FINRA Rule 3120: Can You Pass the Test?

December 13, 2019

 

FINRA Rule 3120: Can You Pass the Test?

 

We all remember those feelings right before a big test. The anxiety of wondering, “Did I prepare enough? Did I review the right material? What happens if I fail?”

 

FINRA Rule 3120 is all about establishing testing policies and procedures to verify that your supervisory system is operating effectively. That is, you are adequately reviewing business activities and responding appropriately when any weaknesses to the framework have been identified.

 

Establishing your Testing & Verifying Process

 

A failed testing and verification process could lead to compliance violations, enforcement actions and/or costly penalties and fees. Consider the key points below, and you’ll be sure to get a passing grade.

 

Testing - Your Final Exam 

 

A firm’s supervisory system is only as good as its controls. Controls surrounding personnel, customer transactions and communications are essential to ensure a well-run and compliant organization. Every firm must check the adequacy of those controls through annual testing.

 

By testing the adequacy of supervisory policies and procedures and management’s ability to enforce them, firms can ensure that supervisory systems are appropriately preventing and detecting compliance violations.

 

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While testing should be comprehensive, it does NOT need to include a review of each and every policy or procedure every year. Testing scopes should be risk-based, using methodologies and sampling to determine which areas are most important to inspect.

 

Firms should focus on areas of higher risk, such as products or activities that bring in the most revenue for the firm, or those that are new or have had previously identified weaknesses in previous years.

 

Scopes should also consider market hot topics or areas of regulatory focus or changes, as well as any business activities where the firm has had many customer complaints.

 

Verifying - Review your Answers

 

Sometimes you can study for hours, only to find out that you were reading an outdated copy of the textbook. Besides testing the adequacy of supervisory policies and procedures, it is important to remember that the supervisory system and corresponding policies and procedures should not be static.

 

They can become quickly outdated due to changes in business activities and regulatory requirements. Do policies refer to current regulations? Are they updated to account for technological advances?

 

It may become necessary to re-evaluate the purpose of various supervisory controls as a result of any major changes. Throughout the testing process, the suitability of procedures surrounding management’s responses to any exceptions noted during the supervisory process should also be reviewed.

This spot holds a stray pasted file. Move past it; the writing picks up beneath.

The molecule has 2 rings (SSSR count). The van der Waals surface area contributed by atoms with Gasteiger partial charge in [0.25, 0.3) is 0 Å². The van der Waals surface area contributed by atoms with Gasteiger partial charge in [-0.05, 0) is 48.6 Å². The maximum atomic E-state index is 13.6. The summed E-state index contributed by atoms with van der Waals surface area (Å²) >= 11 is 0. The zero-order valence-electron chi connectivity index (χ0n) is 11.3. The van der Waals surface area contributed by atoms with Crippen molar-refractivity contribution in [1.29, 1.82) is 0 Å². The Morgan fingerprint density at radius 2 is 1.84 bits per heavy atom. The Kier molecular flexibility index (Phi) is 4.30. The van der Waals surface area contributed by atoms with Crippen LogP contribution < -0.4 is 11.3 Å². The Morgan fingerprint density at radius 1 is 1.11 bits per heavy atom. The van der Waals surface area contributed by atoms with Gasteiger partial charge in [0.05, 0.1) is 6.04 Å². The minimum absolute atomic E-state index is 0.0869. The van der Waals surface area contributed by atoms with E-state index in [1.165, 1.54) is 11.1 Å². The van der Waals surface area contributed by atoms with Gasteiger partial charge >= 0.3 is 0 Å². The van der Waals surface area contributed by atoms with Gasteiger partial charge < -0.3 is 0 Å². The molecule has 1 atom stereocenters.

When exceptions are found, management should quickly respond and reevaluate existing policies to correct any weaknesses identified.

 

Your Report Card

 

After testing is complete, a report should be issued to the firm’s senior management on at least an annual basis. Any weaknesses identified during the testing and verification process should be reported upon and responded to in a timely manner.

 

This report should:

 

  • Describe the methodologies and procedures used for testing;

  • Include a summary of all test results;

  • Contain management’s responses and follow-up actions to any exceptions noted during the testing and verification process.

 

Management's responses should consider any areas where a number of exceptions to policies and procedures are noted and determine whether additional changes should be made to strengthen the overall supervisory control system.

 

Examples of follow-up actions could be policy or procedure modifications, improved documentation or recordkeeping, additional supervisory personnel or inspections to review transactions, or further training throughout the firm.

 

Additional Requirements for Bigger Firms

 

If gross revenues are over $200 million, regulations require additional information to be reported to management. First, a compilation of all customer complaints and internal investigations reports made to FINRA during the preceding year.

 

Next, a summary of all compliance efforts throughout the year in these specific areas:

 

  • Trading and market activities;

  • Investment banking activities;

  • Antifraud and sales practices;

  • Supervision; and

  • Anti-money laundering.

 

The Benefit of Getting Straight A's

 

Reporting the right information to the right people at the right time can make all the when it comes to compliance with FINRA Rule 3120. Ensuring that the appropriate members of management have reviewed and assessed the adequacy of the supervisory framework will allow for proper oversight and accountability throughout the organization.

 

This will contribute to an overall stronger supervisory system and robust testing and verification processes. In the end, this could mean less work for you in preparing for the next test, and perhaps even straight A’s from here on out.

 


 

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